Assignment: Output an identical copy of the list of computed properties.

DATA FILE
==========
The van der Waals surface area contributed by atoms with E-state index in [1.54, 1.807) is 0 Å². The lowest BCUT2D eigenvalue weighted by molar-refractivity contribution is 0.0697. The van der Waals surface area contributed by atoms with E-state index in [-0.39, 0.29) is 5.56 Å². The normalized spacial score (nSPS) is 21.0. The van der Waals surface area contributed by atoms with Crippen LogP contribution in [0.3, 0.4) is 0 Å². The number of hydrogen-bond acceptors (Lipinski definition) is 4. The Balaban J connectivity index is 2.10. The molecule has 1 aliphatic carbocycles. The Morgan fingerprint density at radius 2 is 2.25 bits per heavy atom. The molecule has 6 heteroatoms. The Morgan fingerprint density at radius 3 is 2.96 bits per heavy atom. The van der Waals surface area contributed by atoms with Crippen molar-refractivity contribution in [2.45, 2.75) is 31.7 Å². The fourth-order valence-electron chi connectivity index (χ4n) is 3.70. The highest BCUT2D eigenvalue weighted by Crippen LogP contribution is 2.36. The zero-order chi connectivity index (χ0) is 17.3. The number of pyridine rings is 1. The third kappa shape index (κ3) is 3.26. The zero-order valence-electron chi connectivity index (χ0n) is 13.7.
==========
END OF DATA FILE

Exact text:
The van der Waals surface area contributed by atoms with E-state index in [1.54, 1.807) is 0 Å². The lowest BCUT2D eigenvalue weighted by molar-refractivity contribution is 0.0697. The van der Waals surface area contributed by atoms with E-state index in [-0.39, 0.29) is 5.56 Å². The normalized spacial score (nSPS) is 21.0. The van der Waals surface area contributed by atoms with Crippen LogP contribution in [0.3, 0.4) is 0 Å². The number of hydrogen-bond acceptors (Lipinski definition) is 4. The Balaban J connectivity index is 2.10. The molecule has 1 aliphatic carbocycles. The Morgan fingerprint density at radius 2 is 2.25 bits per heavy atom. The molecule has 6 heteroatoms. The Morgan fingerprint density at radius 3 is 2.96 bits per heavy atom. The van der Waals surface area contributed by atoms with Crippen molar-refractivity contribution in [2.45, 2.75) is 31.7 Å². The fourth-order valence-electron chi connectivity index (χ4n) is 3.70. The highest BCUT2D eigenvalue weighted by Crippen LogP contribution is 2.36. The zero-order chi connectivity index (χ0) is 17.3. The number of pyridine rings is 1. The third kappa shape index (κ3) is 3.26. The zero-order valence-electron chi connectivity index (χ0n) is 13.7.